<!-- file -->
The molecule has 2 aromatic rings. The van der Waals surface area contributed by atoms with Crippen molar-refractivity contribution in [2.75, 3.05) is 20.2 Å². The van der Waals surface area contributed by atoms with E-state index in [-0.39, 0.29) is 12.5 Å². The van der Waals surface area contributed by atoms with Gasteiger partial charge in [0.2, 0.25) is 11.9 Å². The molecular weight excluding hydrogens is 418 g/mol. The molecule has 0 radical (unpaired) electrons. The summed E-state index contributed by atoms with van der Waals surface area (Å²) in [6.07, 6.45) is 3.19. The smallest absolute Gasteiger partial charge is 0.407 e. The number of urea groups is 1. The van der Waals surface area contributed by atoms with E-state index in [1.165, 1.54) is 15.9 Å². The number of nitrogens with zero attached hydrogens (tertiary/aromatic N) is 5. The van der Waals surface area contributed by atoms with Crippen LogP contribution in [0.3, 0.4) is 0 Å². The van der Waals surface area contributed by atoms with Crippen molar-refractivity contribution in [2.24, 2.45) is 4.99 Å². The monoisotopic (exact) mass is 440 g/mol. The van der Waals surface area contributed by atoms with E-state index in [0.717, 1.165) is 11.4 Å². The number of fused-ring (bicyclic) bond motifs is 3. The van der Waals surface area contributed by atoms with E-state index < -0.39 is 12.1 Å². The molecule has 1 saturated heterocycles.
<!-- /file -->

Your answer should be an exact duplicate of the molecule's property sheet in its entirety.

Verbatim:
The molecule has 2 aromatic rings. The van der Waals surface area contributed by atoms with Crippen molar-refractivity contribution in [2.75, 3.05) is 20.2 Å². The van der Waals surface area contributed by atoms with E-state index in [-0.39, 0.29) is 12.5 Å². The van der Waals surface area contributed by atoms with Gasteiger partial charge in [0.2, 0.25) is 11.9 Å². The molecular weight excluding hydrogens is 418 g/mol. The molecule has 0 radical (unpaired) electrons. The summed E-state index contributed by atoms with van der Waals surface area (Å²) in [6.07, 6.45) is 3.19. The smallest absolute Gasteiger partial charge is 0.407 e. The number of urea groups is 1. The van der Waals surface area contributed by atoms with E-state index in [1.165, 1.54) is 15.9 Å². The number of nitrogens with zero attached hydrogens (tertiary/aromatic N) is 5. The van der Waals surface area contributed by atoms with Crippen LogP contribution in [0.3, 0.4) is 0 Å². The van der Waals surface area contributed by atoms with Crippen molar-refractivity contribution in [2.24, 2.45) is 4.99 Å². The monoisotopic (exact) mass is 440 g/mol. The van der Waals surface area contributed by atoms with E-state index in [0.717, 1.165) is 11.4 Å². The number of fused-ring (bicyclic) bond motifs is 3. The van der Waals surface area contributed by atoms with E-state index < -0.39 is 12.1 Å². The molecule has 1 saturated heterocycles.